Know more about dancer hold for breastfeeding and the advantages of the position and how to incorporate the position in this article.
Successful breastfeeding involves a lot of factors. Prime among them are adequate milk supply, proper feeding technique, your baby’s sucking/swallowing abilities, good latching technique, and breastfeeding positions. Adopt the breastfeeding position most comfortable for both you and your baby after trial and error.
Some of the common breastfeeding positions are laid back breastfeeding, rugby ball hold, double rugby ball hold, side-lying position, dangle feeding, cradle hold, cross-cradle hold, koala hold, and the dancer hand hold position.
The Dancer hold/hand breastfeeding
Slide a hand under your breast forward so that you are supporting the breast with three fingers. Form a U shape with your thumb and forefinger to cradle your baby’s chin. Keep your thumb on his cheek and your forefinger on the other cheek. This will help your baby press the nipple and areola between the gums. It will give your baby support, and you to control his/her position. You can bring the baby’s cheeks and lips forward to secure your baby to your breast better. This will help your baby stay attached longer and nurse more effectively.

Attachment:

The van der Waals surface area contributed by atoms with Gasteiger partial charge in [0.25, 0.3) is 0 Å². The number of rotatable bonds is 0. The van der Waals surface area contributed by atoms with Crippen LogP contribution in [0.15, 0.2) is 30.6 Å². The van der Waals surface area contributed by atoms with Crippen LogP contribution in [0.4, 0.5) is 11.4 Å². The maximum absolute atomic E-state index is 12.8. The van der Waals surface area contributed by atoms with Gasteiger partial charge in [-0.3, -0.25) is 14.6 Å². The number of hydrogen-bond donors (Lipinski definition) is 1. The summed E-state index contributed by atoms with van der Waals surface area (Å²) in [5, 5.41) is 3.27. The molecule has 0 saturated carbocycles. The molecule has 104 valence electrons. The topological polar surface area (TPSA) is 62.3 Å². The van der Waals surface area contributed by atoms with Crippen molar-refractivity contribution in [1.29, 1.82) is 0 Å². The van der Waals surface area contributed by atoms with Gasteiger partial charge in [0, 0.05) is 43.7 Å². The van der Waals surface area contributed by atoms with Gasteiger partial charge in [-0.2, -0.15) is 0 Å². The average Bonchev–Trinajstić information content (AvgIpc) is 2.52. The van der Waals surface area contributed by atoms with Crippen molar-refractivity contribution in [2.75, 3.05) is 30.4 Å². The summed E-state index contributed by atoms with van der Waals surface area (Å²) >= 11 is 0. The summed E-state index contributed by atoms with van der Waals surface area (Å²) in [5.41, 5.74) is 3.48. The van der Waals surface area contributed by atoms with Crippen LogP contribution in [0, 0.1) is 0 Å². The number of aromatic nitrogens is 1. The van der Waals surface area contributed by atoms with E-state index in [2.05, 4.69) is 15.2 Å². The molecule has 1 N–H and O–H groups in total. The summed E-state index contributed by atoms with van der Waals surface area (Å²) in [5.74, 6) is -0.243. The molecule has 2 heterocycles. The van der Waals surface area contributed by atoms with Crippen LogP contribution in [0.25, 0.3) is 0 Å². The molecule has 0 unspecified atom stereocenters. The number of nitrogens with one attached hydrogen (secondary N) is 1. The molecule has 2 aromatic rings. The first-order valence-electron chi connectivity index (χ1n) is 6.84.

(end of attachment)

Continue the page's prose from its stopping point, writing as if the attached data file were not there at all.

In general, it is essential to ensure that both you and your baby are relaxed and your bodies are well supported as you breastfeed. The dancer hold breastfeeding position is recommended if:
- your baby is preterm
- if s/he has poor feeding skills
- weak gagging reflex
- has low stamina
- low muscle tone
- is ill or has a disability
- is unable to maintain a good latch
- suffers from a cleft lip or has Down’s syndrome.
Preterm babies suffer from low feeding skills and stamina. They are unable to sustain feeding till they get sufficient nourishment. This can hamper their growth and development. Hence, it is necessary to adopt a breastfeeding position and technique that supports your baby, decreases his/her effort to maintain a proper latch, and prevents him/her from slipping off the breast.
Babies with Downs syndrome have a higher risk of infection. Downs syndrome babies have bowel problems and low muscle tone. Your breastmilk protects against infection as you pass antibodies to your baby through breastmilk.
Breastmilk is beneficial as it causes stools to be soft and easy to pass. Babies with a bilateral cleft lip are unable to form an airtight seal around the nipple. Your baby may also get tired quickly and not nurse long enough to get the thicker hindmilk. This position is useful to help such babies nurse effectively.
The two-finger Dancer Hold Position
This is a slight variation that can be used when your baby does not need chin support, but his/her cheek tone is low. Your baby can safely feed in a prone position. Laying down in a laid back position with your baby lying on you with his/her belly on yours, curl your index finger and middle finger at the second joint on both hands and place the flattest part of your fingers into and right below the squishy part of your baby’s cheek. This helps your baby feed more effectively and transfer milk more quickly.
By figuring out the right feeding position and making your baby comfortable with you, you’ll eventually benefit the baby as s/he will be fed well. Try this dancer hold for breastfeeding position and let us know if it suited you and your baby!